The unit make their way as ordered as a column into the sea or it may have the Mole to board a British destroyer but this is bombed and sunk and the men escape into the water. Some are picked up by the small boats and taken to larger ships while others including Mills and the remainder of his unit make their way ashore back to where they had been before.

The craft owned by the Journalist is bomber and sunk but he survives and is picket up by Attenborough, but the colleague assisting him is killed. The trio attempt to take more men from the column waiting in the water but the vessel develops a fault and is beached just as Mills and his unit arrive to see if they can get passage. While Attenborough remains with one of Mill’s unit truing to repair the boat, the Journalist and the 17 year old go ashore and experience life on the dunes. The following morning, Sunday, they are again bombed while participating in a service and the Journalist is mortally wounded telling the 17 year old to tell Attenborough to tell his widow what happened. The boat is repaired and Mills and the unit take off but they encounter further engine troubles and drift back towards Calais which is the hands of enemy. Fortunately the decision has been taken by the admiralty to risk more naval warship and they encounter one and return home.

The evacuation of British, French and Belgium troops took place between May 26th and June 3rd 1940. While only 7000 were rescued on the first day a total of 338226 soldiers -198229 British 139997 French were rescued using 43 British Destroyers and 850 small civilian boats of various sizes, the smallest 4.6 meters called the Tamzine and now in pride of place in the Imperial War Museum. There were also a large number of Merchant Navy vessels utilised, Thames barges and 17 Lifeboats of the RNLVR Two. The 850 small boats rescued 22698 men with only the loss of seven boats. No one was left on the beaches but two French Division left to defend the retreated were captured.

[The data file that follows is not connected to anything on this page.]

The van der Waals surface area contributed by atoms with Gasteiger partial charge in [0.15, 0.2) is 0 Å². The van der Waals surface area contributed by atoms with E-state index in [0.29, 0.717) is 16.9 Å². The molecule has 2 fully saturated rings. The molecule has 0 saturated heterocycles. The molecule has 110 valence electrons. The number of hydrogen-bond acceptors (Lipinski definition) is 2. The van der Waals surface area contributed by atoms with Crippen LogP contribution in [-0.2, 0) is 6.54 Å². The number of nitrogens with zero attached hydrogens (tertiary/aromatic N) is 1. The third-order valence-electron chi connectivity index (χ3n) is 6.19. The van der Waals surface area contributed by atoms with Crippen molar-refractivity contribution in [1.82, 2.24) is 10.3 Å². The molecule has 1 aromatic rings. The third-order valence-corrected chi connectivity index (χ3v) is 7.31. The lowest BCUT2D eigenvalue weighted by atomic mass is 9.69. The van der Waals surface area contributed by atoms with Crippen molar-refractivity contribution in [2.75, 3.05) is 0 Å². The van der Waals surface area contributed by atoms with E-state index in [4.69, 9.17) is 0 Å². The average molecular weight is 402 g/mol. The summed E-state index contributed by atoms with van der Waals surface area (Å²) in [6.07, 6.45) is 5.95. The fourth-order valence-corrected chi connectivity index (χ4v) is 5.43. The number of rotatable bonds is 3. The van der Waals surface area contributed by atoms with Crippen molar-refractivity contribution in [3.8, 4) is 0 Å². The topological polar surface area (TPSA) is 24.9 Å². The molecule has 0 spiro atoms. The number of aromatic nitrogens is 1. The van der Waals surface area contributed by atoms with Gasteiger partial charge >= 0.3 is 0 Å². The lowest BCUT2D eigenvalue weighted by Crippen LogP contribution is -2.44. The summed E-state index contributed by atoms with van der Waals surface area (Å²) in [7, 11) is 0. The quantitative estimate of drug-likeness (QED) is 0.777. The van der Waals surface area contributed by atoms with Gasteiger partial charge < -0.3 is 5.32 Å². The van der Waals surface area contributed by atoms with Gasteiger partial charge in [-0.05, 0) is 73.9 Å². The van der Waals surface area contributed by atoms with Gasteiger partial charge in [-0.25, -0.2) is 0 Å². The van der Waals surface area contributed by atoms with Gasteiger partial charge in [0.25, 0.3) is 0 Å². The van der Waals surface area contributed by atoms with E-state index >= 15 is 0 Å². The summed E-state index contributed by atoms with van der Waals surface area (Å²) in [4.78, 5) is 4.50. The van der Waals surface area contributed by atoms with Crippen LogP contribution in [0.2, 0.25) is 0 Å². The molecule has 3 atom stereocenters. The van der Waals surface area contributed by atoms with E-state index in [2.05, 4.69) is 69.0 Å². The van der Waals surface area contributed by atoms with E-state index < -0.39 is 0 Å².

However in total 200 craft were sunk including six British Destroyers and the three French. The Royal Navy claimed 35 German planes and the damaging of 21 others. The RAF made just under 5000 missions over the area losing 100 aircraft in the fighting and 177 overall from all fighting against 959 loses during May of which 477 were fighters. Most of he battles took places away from the beaches which led to the troops believing they were left unprotected. The RAF claimed to have destroyed 262 German planes. 2472 heavy guns were abandoned in France with 65000 vehicles and 20000 motorcycles, 377000 tons of stores 68000 of ammunition and 147000 of fuel.

Two French division stayed behind to defend the departure and were captured with their efforts enabling 100000 more men to depart over the 4 days they held out. Controversially about half the French forces who escaped quickly return to France to become prisoners of war. It is estimated that of the 400000 allied forces involve din the battle of Dunkirk only about 34000 were killed or wounded or declared missing at the time, against German forces of 800000 of which it is said 150000 were killed or wounded.

In addition to the 1958 film, the most moving fiction story is that of the Snow Goose by Paul Gallico about a lonely artist who participates in the evacuation and loses his life played by Richard Harris also featured Jenny Agutter. More recently Atonement included a four and a half minute segment of the evacuation shot on the beach at Redcar while in 2004 the BBC produced a television documentary drama.

No comments:

Post a Comment